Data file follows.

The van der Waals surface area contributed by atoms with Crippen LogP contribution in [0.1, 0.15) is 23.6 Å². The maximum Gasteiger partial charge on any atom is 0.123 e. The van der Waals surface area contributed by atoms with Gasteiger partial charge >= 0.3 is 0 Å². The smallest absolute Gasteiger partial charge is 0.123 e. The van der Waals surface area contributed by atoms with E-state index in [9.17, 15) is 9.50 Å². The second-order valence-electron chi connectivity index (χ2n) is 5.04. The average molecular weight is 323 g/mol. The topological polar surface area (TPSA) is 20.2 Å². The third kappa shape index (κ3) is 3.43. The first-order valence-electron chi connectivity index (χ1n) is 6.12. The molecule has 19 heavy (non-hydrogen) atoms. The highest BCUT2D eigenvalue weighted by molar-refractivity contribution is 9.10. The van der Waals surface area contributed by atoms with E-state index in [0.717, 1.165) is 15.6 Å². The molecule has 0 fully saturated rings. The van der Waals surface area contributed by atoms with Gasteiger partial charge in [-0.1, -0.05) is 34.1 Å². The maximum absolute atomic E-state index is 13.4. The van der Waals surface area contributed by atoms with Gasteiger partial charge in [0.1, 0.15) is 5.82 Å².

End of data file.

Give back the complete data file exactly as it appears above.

The van der Waals surface area contributed by atoms with Crippen LogP contribution in [0.1, 0.15) is 23.6 Å². The maximum Gasteiger partial charge on any atom is 0.123 e. The van der Waals surface area contributed by atoms with Gasteiger partial charge >= 0.3 is 0 Å². The smallest absolute Gasteiger partial charge is 0.123 e. The van der Waals surface area contributed by atoms with E-state index in [9.17, 15) is 9.50 Å². The second-order valence-electron chi connectivity index (χ2n) is 5.04. The average molecular weight is 323 g/mol. The topological polar surface area (TPSA) is 20.2 Å². The third kappa shape index (κ3) is 3.43. The first-order valence-electron chi connectivity index (χ1n) is 6.12. The molecule has 19 heavy (non-hydrogen) atoms. The highest BCUT2D eigenvalue weighted by molar-refractivity contribution is 9.10. The van der Waals surface area contributed by atoms with E-state index in [0.717, 1.165) is 15.6 Å². The molecule has 0 fully saturated rings. The van der Waals surface area contributed by atoms with Gasteiger partial charge in [-0.1, -0.05) is 34.1 Å². The maximum absolute atomic E-state index is 13.4. The van der Waals surface area contributed by atoms with Gasteiger partial charge in [0.1, 0.15) is 5.82 Å².